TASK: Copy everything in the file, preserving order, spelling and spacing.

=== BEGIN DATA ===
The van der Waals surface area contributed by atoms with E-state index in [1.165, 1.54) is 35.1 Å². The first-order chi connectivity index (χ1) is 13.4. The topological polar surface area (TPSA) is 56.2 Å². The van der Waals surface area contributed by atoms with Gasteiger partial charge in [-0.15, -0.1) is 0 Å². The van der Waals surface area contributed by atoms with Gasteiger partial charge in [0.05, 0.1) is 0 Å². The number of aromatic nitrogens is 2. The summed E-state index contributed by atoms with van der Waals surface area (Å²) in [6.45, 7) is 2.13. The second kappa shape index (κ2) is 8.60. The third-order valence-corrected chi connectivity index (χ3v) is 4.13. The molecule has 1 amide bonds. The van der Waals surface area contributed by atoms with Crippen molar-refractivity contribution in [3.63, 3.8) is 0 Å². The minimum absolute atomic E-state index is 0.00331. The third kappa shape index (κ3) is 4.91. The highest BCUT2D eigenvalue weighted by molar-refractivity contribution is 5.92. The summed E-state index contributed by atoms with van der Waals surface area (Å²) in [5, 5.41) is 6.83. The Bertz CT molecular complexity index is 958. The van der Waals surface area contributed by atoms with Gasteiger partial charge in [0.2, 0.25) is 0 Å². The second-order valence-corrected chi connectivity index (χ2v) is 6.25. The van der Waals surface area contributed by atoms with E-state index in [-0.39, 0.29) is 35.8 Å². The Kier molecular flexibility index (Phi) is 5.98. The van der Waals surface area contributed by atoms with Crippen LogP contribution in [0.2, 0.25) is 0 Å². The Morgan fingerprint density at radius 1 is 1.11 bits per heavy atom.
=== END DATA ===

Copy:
The van der Waals surface area contributed by atoms with E-state index in [1.165, 1.54) is 35.1 Å². The first-order chi connectivity index (χ1) is 13.4. The topological polar surface area (TPSA) is 56.2 Å². The van der Waals surface area contributed by atoms with Gasteiger partial charge in [-0.15, -0.1) is 0 Å². The van der Waals surface area contributed by atoms with Gasteiger partial charge in [0.05, 0.1) is 0 Å². The number of aromatic nitrogens is 2. The summed E-state index contributed by atoms with van der Waals surface area (Å²) in [6.45, 7) is 2.13. The second kappa shape index (κ2) is 8.60. The third-order valence-corrected chi connectivity index (χ3v) is 4.13. The molecule has 1 amide bonds. The van der Waals surface area contributed by atoms with Crippen molar-refractivity contribution in [3.63, 3.8) is 0 Å². The minimum absolute atomic E-state index is 0.00331. The third kappa shape index (κ3) is 4.91. The highest BCUT2D eigenvalue weighted by molar-refractivity contribution is 5.92. The summed E-state index contributed by atoms with van der Waals surface area (Å²) in [5, 5.41) is 6.83. The Bertz CT molecular complexity index is 958. The van der Waals surface area contributed by atoms with Gasteiger partial charge in [0.2, 0.25) is 0 Å². The second-order valence-corrected chi connectivity index (χ2v) is 6.25. The van der Waals surface area contributed by atoms with E-state index in [-0.39, 0.29) is 35.8 Å². The Kier molecular flexibility index (Phi) is 5.98. The van der Waals surface area contributed by atoms with Crippen LogP contribution in [0.2, 0.25) is 0 Å². The Morgan fingerprint density at radius 1 is 1.11 bits per heavy atom.